In the immediate math of Thursday’s win, the Bruins had already moved on. They were already thinking about the preparation required to turn one win into two in a row. A single win was not enough to pacify this team, and that must continue to be the case in order to ensure this season has a happy ending.
“The biggest thing is taking it one game at a time, one day at a time,” said defenseman Zach Trotman. “When you start to kind of look ahead five, 10 games into the future is when you kind of start to get a little overwhelmed or maybe a little unfocused. I think [it’s] just taking it day to day now, and taking every game by itself, and then worry about the next day when it comes.”
Update on Vatrano + Morrow’s “New” Role
Forward Frank Vatrano left Thursday’s game against Minnesota in the second period after taking a hard hit into the boards. He left the ice favoring his shoulder and did not return. On Friday, Julien announced that Vatrano has been termed day-to-day with an upper-body injury.
That left Boston with just 11 forwards available for Friday’s practice. Enter Joe Morrow.
With defenseman Kevan Miller also dealing with an upper-body injury, Morrow remains the lone extra D on the active roster. Therefore, he was the natural choice to don a red sweater for Friday’s practice and try his hand at playing forward.
“It was fun; it was really fun,” Morrow said afterward. “Give me another practice or two, I’m probably comfortable enough — throw me in a game. No, I’m just kidding. I wouldn’t know what to do out there.
“It was fun, though, for practice — playing with different guys, get a different aspect of things, see how forwards see the game, and it was pretty cool.”
Morrow said he has never played forward — not ever. He has always been a defenseman. There was a time in junior when he was relied upon for occasional faceoff duties — an area in which he was “actually pretty good,” by his own estimation — but playing up front is completely new territory for him.
So new, in fact, that he tried to get some pointers from coaches prior to practice. Unfortunately, no one obliged.
“I even asked the coaches for some help and he just said, ‘It’s pretty easy,’ and kind of skated away,” Morrow joked. “I don’t know; maybe that was the plan, to just leave me out there and see how I did, but you had to use your brain to try to figure it out and watch everybody on the line before you. It was fun.
“The last thing I wanted to do was mess up the drill and be known as the guy that can’t figure out how to play forward.”
If it was any consolation, Juilen noted that the defenseman “didn’t look bad” in practice, skating on the fourth line alongside Zac Rinaldo and Tyler Randell. Julien indicated we probably won’t see Morrow suit up at forward in a game anytime soon — but if he is called upon, Morrow said he is more than willing to accept the challenge.
“If they needed it and I was the only guy available, I would 100 percent be fine with it,” Morrow said. “But I don’t know. It’s not up to me to decide.”
As he sat in his stall following practice, Morrow was somewhat astounded by how much more freedom he had as a forward — and how much help the back end really does provide.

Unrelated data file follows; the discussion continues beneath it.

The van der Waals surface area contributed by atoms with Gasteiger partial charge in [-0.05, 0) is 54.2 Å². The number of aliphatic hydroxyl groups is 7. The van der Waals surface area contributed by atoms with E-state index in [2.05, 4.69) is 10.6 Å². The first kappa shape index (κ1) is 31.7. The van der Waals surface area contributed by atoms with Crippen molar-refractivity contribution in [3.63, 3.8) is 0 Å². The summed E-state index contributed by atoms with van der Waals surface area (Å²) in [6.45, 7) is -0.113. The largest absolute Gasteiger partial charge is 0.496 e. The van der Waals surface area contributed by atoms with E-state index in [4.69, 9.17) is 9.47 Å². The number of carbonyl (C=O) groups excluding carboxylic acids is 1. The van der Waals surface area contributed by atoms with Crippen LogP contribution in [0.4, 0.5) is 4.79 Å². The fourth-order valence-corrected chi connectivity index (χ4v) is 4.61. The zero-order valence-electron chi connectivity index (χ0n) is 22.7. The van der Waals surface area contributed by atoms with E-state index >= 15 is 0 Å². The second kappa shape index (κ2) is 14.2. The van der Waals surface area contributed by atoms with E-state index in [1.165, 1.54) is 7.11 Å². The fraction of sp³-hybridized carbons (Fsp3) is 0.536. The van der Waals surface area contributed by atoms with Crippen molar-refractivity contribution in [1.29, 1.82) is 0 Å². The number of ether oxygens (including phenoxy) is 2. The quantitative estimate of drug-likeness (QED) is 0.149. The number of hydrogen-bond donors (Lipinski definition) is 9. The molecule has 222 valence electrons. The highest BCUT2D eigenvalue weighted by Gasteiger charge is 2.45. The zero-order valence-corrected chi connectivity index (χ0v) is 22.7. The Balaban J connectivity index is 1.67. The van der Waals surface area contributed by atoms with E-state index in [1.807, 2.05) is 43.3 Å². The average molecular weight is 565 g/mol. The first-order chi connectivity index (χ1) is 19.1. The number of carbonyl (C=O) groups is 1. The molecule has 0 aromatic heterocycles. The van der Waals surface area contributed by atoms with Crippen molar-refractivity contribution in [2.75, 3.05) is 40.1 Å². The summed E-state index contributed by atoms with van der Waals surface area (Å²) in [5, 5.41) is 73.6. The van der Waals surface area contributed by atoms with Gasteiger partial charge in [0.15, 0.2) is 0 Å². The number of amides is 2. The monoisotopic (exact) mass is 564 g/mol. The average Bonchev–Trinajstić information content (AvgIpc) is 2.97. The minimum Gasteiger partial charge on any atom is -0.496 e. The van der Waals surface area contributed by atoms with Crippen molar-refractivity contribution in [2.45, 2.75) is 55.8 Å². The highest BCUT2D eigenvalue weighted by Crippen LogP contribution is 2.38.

“The biggest difference is that you have just a tad more leniency with the puck,” he said. “If you lose it, or you try and make a play and it doesn’t work out, you have somebody behind you. If you’re a defenseman and the only guy behind you is the goalie, I don’t think he’s going to be too impressed if you lose the puck.”
Maybe someday, he’ll get his shot at playing forward in game action. Until then, though, he’ll stick to keeping his defensive game sound.
Loui’s Biggest Strength
One day after Loui Eriksson notched the third hat trick of his career and his first since 2009, Julien was still perfectly willing to rave about the critical role Eriksson plays on this team.
Yes, Eriksson can score goals. He’s proven that. But often, his biggest asset is the fact that he’s willing to do whatever it takes to make sure those pucks hit the back of the net, particularly on the power play, where he mans the front of the net.
“He’s just so smart,” Julien said. “You’ve got to be brave to get to the front of that net — that’s one thing about players. You’ve got to be brave. Those pucks are coming fast and hard, and that’s why goaltenders have that kind of equipment and not forwards. Bravery is certainly one of those things, and timing is the other.
“He really stood out for me the year before last at the Olympics, when he’s doing it for Team Sweden and had a guy like [Erik] Karlsson on the back end just loading up and shooting pucks; he never budged. It didn’t seem to faze him at all, and that’s when it really, I guess, got my attention as far as this guy can really do the job up front, and being a smart player, he’s able to move around.
“That’s been a big asset for our power play.”
Friday’s Practice Lineup
Gold Jerseys: Brad Marchand— Patrice Bergeron — Jimmy Hayes
White Jerseys: Matt Beleskey — David Krejci — Loui Eriksson
Gray Jerseys: Ryan Spooner — Joonas Kemppainen — Brett Connolly
Red Jerseys: Tyler Randell — Zac Rinaldo — Joe Morrow
Defensemen: Zdeno Chara, Zach Trotman, Dennis Seidenberg, Colin Miller, Torey Krug, Adam McQuaid
Goalies: Tuukka Rask, Jonas Gustavsson